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'Curb Your Enthusiasm' Is Back, But You Know What? Maybe It Shouldn't Be

By Dustin Rowles | TV | October 2, 2017 | Comments ()

By Dustin Rowles | TV | October 2, 2017 |


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In the six years since we last saw an episode of Curb Your Enthusiasm, times have changed. A lot.

Curb Your Enthusiasm hasn’t change at all. A 2011 episode and a 2017 episode are virtually indistinguishable. And hey! Maybe that’s fine for some of you who are perfectly content to approach a comedy from a 2010 mindset. Maybe all it takes to make you laugh is watching a wealthy, narcissistic man engage in awkward, deeply uncomfortable exchanges with other people. If you like to cringe, there’s a lot to cringe about here, although most of it involves Larry David’s misanthropic, tone-deaf character expressing hostility toward everyone around him.

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Here’s a sample storyline from last night’s premiere episode: Larry gets into an argument with the woman above about whether it’s appropriate to open the door for her. He doesn’t think she’s the “type” who would want someone to hold the door open for them, and by “type,” he means: Someone who he thinks looks like a lesbian. This awkward jokes runs through the entire episode, culminating in an argument between this woman and her fiancée about who should be the “bride” and who should be the “groom” at their wedding. Her fiancée (Nasim Pedrad) looks more traditionally feminine, therefore she should be the bride, right? But Curb upends those expectations, I guess, when the fiancée expresses anger when Larry tries to hold the door open for her.

The point, I guess, is that you can’t judge a lesbian by her hairstyle …?

Last year, Jerry Seinfeld said that he won’t play college campuses anymore because they’re too P.C., and Curb Your Enthusiasm feels like the television equivalent of that statement. He’ll make a disabled person the butt of a joke, or he’ll engage in an uncomfortable exchange with J.B. Smoove about black slang (“lampin” now means “to chill,” I guess) as if to say, “Fuck you, college kids! I’ll be as politically incorrect as I want!”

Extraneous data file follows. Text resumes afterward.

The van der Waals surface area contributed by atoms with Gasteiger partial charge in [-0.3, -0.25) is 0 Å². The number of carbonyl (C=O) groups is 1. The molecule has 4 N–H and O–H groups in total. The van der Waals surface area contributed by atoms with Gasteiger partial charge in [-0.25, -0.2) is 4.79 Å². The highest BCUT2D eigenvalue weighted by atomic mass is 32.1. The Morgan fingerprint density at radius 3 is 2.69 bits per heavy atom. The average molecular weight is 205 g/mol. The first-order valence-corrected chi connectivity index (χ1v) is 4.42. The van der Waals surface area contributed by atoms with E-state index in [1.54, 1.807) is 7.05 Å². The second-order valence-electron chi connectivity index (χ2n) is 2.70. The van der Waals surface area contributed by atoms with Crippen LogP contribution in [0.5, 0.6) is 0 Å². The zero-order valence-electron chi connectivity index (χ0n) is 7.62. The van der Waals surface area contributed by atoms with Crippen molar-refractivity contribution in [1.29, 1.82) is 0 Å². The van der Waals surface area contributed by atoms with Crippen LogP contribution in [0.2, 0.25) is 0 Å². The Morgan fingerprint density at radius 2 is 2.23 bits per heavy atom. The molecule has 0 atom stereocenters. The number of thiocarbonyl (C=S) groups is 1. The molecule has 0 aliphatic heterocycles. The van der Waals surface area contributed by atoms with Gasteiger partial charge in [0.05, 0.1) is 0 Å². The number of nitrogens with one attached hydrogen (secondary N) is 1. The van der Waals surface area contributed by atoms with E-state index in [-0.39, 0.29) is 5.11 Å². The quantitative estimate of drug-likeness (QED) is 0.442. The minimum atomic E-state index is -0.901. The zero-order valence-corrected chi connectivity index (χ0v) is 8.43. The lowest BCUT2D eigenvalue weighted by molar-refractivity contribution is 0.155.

And that’s fine. You do you, Larry. But in the intervening six years between Curb Your Enthusiasm episodes, many of the rest of us have found different ways to laugh. By watching Insecure or Atlanta or Brockmire or I’m Sorry or You’re the Worst or Great News or Trial & Error or any of a dozen other sitcoms that manage to be hysterical without resorting to stereotypes. It’s not that jokes that rely on stereotypes can’t be funny, it’s just that they’re kind of lazy. There are better ways to approach comedy.

Can you extract comedy from the awkwardness of trying to fire a legitimately incompetent person who also happens to be a disabled woman and the product of incest? Sure! But why? Can a show about nothing still succeed? Sure, but why? Especially when a show about something can be much funnier and relatable rather than alienating. Does a guy have to be likable to be funny? Absolutely not! But I also don’t feel any need to view the world through Larry David’s toxic point of view.

“You know why I’m laughing,” Richard Lewis says to Larry David at one point in the premiere. “I’m laughing at the sadness of your existence. You are devoid of anything that is remotely caring or empathetic. And it’s sad.”

“I take that as a compliment,” Larry responds. I think that underlines the entire problem with Curb Your Enthusiasm in 2017. He expects us to laugh at his lack of empathy, but increasingly, I, too, just find it sad.


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